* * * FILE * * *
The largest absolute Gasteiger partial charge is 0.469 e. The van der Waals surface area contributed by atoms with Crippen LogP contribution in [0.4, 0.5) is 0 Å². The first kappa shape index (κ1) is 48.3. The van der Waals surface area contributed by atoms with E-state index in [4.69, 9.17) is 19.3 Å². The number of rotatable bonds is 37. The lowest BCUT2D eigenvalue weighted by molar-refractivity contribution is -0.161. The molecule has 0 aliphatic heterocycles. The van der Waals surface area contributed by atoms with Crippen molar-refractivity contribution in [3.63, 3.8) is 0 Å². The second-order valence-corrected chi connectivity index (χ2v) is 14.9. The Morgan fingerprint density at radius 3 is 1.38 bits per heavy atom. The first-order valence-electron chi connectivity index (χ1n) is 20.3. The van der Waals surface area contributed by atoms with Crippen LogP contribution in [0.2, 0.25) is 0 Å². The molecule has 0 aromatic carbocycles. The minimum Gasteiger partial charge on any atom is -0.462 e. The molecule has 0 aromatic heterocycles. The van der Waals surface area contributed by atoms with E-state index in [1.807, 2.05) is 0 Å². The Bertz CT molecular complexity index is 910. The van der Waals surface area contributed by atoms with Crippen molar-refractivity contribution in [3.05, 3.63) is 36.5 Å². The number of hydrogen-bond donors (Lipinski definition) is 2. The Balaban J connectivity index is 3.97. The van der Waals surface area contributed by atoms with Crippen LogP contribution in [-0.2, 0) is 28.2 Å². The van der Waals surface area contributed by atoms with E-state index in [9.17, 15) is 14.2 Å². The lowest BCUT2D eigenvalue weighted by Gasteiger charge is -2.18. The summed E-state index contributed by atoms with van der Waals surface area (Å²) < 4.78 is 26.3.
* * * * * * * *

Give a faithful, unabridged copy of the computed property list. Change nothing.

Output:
The largest absolute Gasteiger partial charge is 0.469 e. The van der Waals surface area contributed by atoms with Crippen LogP contribution in [0.4, 0.5) is 0 Å². The first kappa shape index (κ1) is 48.3. The van der Waals surface area contributed by atoms with E-state index in [4.69, 9.17) is 19.3 Å². The number of rotatable bonds is 37. The lowest BCUT2D eigenvalue weighted by molar-refractivity contribution is -0.161. The molecule has 0 aliphatic heterocycles. The van der Waals surface area contributed by atoms with Crippen molar-refractivity contribution in [3.63, 3.8) is 0 Å². The second-order valence-corrected chi connectivity index (χ2v) is 14.9. The Morgan fingerprint density at radius 3 is 1.38 bits per heavy atom. The first-order valence-electron chi connectivity index (χ1n) is 20.3. The van der Waals surface area contributed by atoms with Crippen LogP contribution in [0.2, 0.25) is 0 Å². The molecule has 0 aromatic carbocycles. The minimum Gasteiger partial charge on any atom is -0.462 e. The molecule has 0 aromatic heterocycles. The van der Waals surface area contributed by atoms with E-state index in [1.807, 2.05) is 0 Å². The Bertz CT molecular complexity index is 910. The van der Waals surface area contributed by atoms with Crippen molar-refractivity contribution in [3.05, 3.63) is 36.5 Å². The number of hydrogen-bond donors (Lipinski definition) is 2. The Balaban J connectivity index is 3.97. The van der Waals surface area contributed by atoms with Crippen LogP contribution in [-0.2, 0) is 28.2 Å². The van der Waals surface area contributed by atoms with E-state index in [9.17, 15) is 14.2 Å². The lowest BCUT2D eigenvalue weighted by Gasteiger charge is -2.18. The summed E-state index contributed by atoms with van der Waals surface area (Å²) < 4.78 is 26.3.